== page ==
The_Brooklyn_Daily_Eagle_Mon__Jun_24__1940_(7).jpg (STOMP HIM HARD TOOTSIE.)

    The_Brooklyn_Daily_Eagle_Mon__Jun_24__1940_(8).jpg (What'd I tell ya? Already she goes to work on the kid.)

    The_Brooklyn_Daily_Eagle_Mon__Jun_24__1940_(9).jpg (Irwin would actually fit right in when the Hoods establish their new order.)
  10. LizzieMaine

    LizzieMaine Bartender

    And in the Daily News...

    _Mon__Jun_24__1940_.jpg Ah, dear cousin Alice, in her sweet little Alice Blue Gown.

    Dennie and Sunny get an endorsement deal. But you'd think a man who sells ice cream cones would look a bit less like he's about to foreclose your mortgage.

    Or like the joyless robot who writes these Childs ads.

    Daily_News_Mon__Jun_24__1940_(2).jpg "Just sit right back, and you'll hear a tale..."

    Restroom breaks should be interesting.

    Daily_News_Mon__Jun_24__1940_(4).jpg Yes. Yes you will.

    Daily_News_Mon__Jun_24__1940_(5).jpg "AWK!" said Andy, and truer words were never spoken.

    Daily_News_Mon__Jun_24__1940_(6).jpg Leave well enough alone, kid. You don't know when you're well off.

    Daily_News_Mon__Jun_24__1940_(7).jpg Elmo, jeez, you've got an identical double walking around. Why not find Otto Lummox and con him into going up to the Canadian Northwest. Easy breezy.

    Daily_News_Mon__Jun_24__1940_(8).jpg Ah, Lena Lovewell, how we've missed the gentle tinkle of your laughter. Fixed your daughter up with any smarmy reckless-driving blowhards lately?
  11. Fading Fast

    Fading Fast

    New York City
    That would be perfect.

    Yes, I hope she does, but as you've noted, first they have to find said elephant.

    I know you've told us it wasn't that way where you grew up, but in my very basic NJ town (think "The Wonder Years"), growing up in the '70s, kids called adults Mr. or Mrs. or Miss (in those days). Only rarely would an adult tell a kid to use his or her first name. But only twenty or so years later, I was working for a global financial company and the CEO was referred to by his first name most of the time. I don't care one way or the other, but as with business dress going casual, the change was swift.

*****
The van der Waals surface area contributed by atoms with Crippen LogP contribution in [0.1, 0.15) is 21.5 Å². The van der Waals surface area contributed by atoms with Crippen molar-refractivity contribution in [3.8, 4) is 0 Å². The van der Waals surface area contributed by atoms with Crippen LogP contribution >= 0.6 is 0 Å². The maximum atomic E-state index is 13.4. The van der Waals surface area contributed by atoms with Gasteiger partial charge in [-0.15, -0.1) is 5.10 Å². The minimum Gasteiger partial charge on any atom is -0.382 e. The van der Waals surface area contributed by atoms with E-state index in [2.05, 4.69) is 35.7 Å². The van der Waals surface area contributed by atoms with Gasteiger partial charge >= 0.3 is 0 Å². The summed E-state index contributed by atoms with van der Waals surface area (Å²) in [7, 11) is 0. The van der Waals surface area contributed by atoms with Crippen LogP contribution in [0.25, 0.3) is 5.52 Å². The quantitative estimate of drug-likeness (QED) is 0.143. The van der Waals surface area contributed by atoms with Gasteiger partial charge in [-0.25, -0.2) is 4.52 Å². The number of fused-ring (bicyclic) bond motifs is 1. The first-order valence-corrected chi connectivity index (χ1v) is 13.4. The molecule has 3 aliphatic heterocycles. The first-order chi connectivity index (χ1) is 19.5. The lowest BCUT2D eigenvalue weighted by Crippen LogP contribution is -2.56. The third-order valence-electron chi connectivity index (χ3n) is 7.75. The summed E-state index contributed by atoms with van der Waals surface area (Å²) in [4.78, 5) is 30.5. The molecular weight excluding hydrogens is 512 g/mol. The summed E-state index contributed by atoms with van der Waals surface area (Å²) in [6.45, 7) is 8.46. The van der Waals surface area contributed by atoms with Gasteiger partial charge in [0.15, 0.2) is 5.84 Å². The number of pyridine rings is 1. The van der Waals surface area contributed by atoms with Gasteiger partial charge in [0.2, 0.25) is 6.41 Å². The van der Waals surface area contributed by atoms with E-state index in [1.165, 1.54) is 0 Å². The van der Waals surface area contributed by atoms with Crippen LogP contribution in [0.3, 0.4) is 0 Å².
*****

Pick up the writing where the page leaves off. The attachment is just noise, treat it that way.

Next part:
First coming to NYC in the '70s as a kid/young adult, the Bronx looked like a bomb-out war zone, a non-man's land of empty street and broken down buildings that came more alive with gang activity at night, lit up by fires burning in garbage cans. Of course, it wasn't like that in the '40s and it's not like that today, but it is still funny to think of anyone wanting to be named "Miss Bronx."

    While I applaud the top billing the muffins are getting, somebody needs to clean house in Childs marketing department.

    I am not being sarcastic, just making a sincere observation, if this was a modern movie or Netflix series, Sherman and her secretary would be having sex within the next four panels. Then they'd role out the backstory, etc., but first, the sex.

    No kidding, also kid, you've all but connected the dots, just complete the line. With Senga on the boat and Tula off Skeezix, we can now breathe a bit easier each day reading these strips.
  12. LizzieMaine

    LizzieMaine Bartender

    "Terry" would be without question be racially problematic as a modern TV adaptation, but if they could eliminate stereotypey aspects -- which will happen, to a degree, in the actual strip as the years go on -- and do a tough, realistic, character-driven story of a weird band of castoffs and misfits adrift during the war in China, it would really be something to see. Even Caniff's stereotype characters have a texture to them that is rare to find in the media of the period, and it wouldn't be too far from his original intentions to portray Connie and Big Stoop, for example, as courageous resistance fighters who've attached themselves to Pat and Terry to further their own goals rather than as flunkies to the white heroes.

    The more we talk about such a project here, the more I'd like to see it.

    I look forward with great anticipation to Skeezix's coming vacation trip home. Won't Nina and her father be glad to see him.
    vitanola likes this.
  13. Fading Fast

    Fading Fast

    New York City
    The team that does "Babylon Berlin" could do a great job with T&TP as they've taken the last years of the Weimar Republic - a complex period in history with all sorts of shifting alliances - and done an impressive job of showing all its good and bad elements with an insane amount of nuance and without too much modern PC (enough to not get boycotted, but not so much that you want to throw up). They weave in a lot of history, but keep the story focused on the main characters' very complicated lives. And the period details are beautiful. Yup, that team could do T&TP proud, but that would be a hard sell as the fan base, or even name recognition, for T&TP can't be big, especially amongst the world-revolves-around-the, what, 20-44 year old demographic.